To be voted on by state legislatures; at least three-fourths of state legislatures must approve an amendment Citizens elect delegates to conventions called in each state specifically to consider the amendment; passage requires approval by conventions in at least three-fourths of the states. RISE AND FALL OF
PROHIBITION Example Passage and repeal of amendment on prohibition good example of ratification methods Prohibitionban on production, transportation, and sale of alcoholic beverages
RISE AND FALL OF PROHIBITION Reformers 1800s and early 1900s: WCTU and Prohibition Party campaigned to outlaw alcoholic beverages Argued drinking alcohol led to idleness,
violence, and increase in crime RISE AND FALL OF PROHIBITION Eighteenth Amendment 1917: Responding to public demand, Congress proposed amendment 1919: Enough state legislatures had ratified the proposal to make it the Eighteenth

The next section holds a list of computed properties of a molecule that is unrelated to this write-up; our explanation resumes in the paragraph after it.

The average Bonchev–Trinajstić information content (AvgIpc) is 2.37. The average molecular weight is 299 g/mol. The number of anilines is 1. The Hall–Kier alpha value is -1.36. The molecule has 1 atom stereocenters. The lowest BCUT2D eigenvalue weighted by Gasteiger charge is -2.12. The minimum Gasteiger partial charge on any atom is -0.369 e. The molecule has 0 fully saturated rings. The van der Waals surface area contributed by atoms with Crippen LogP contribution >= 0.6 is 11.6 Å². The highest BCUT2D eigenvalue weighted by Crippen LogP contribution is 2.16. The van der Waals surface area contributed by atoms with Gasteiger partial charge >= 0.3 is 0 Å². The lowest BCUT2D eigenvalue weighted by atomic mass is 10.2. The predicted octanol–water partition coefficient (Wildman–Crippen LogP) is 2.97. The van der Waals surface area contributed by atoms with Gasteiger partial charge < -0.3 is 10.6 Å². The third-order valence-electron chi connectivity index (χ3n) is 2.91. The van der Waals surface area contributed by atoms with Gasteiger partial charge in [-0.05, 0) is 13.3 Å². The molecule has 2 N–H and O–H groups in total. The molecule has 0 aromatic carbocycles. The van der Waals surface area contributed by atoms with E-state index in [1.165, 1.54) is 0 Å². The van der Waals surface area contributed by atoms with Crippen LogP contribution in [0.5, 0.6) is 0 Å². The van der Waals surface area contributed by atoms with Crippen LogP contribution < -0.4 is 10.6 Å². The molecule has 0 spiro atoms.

Amendment; but drinking alcohol not banned RISE AND FALL OF PROHIBITION Prohibition unpopular Lucrative trade in illegal alcohol; led to organized crime, political corruption, and
violence Groups of citizens led movement for reform; used many of same arguments CONSTITUTION Twenty-first Amendment Congress responded to new reform movement
Proposed to repeal prohibition and to give states power to regulate transportation and distribution of alcoholic beverages To repeal a lawto cancel or revoke it by a legislative act CONSTITUTION Twenty-first Amendment
Only time method of ratification by state conventions of delegates elected specifically to vote on the issue used 36 states ratified within the year; Amendment XVIII (18) was repealed by Amendment XXI (21) CONSTITUTION
The Fate of Amendments Changing the Constitution difficult More than 10,000 attempts have been suggested or proposed Only 33 amendments have been passed by Congress and sent to states for ratification 27 amendments have been adopted 6 have been rejected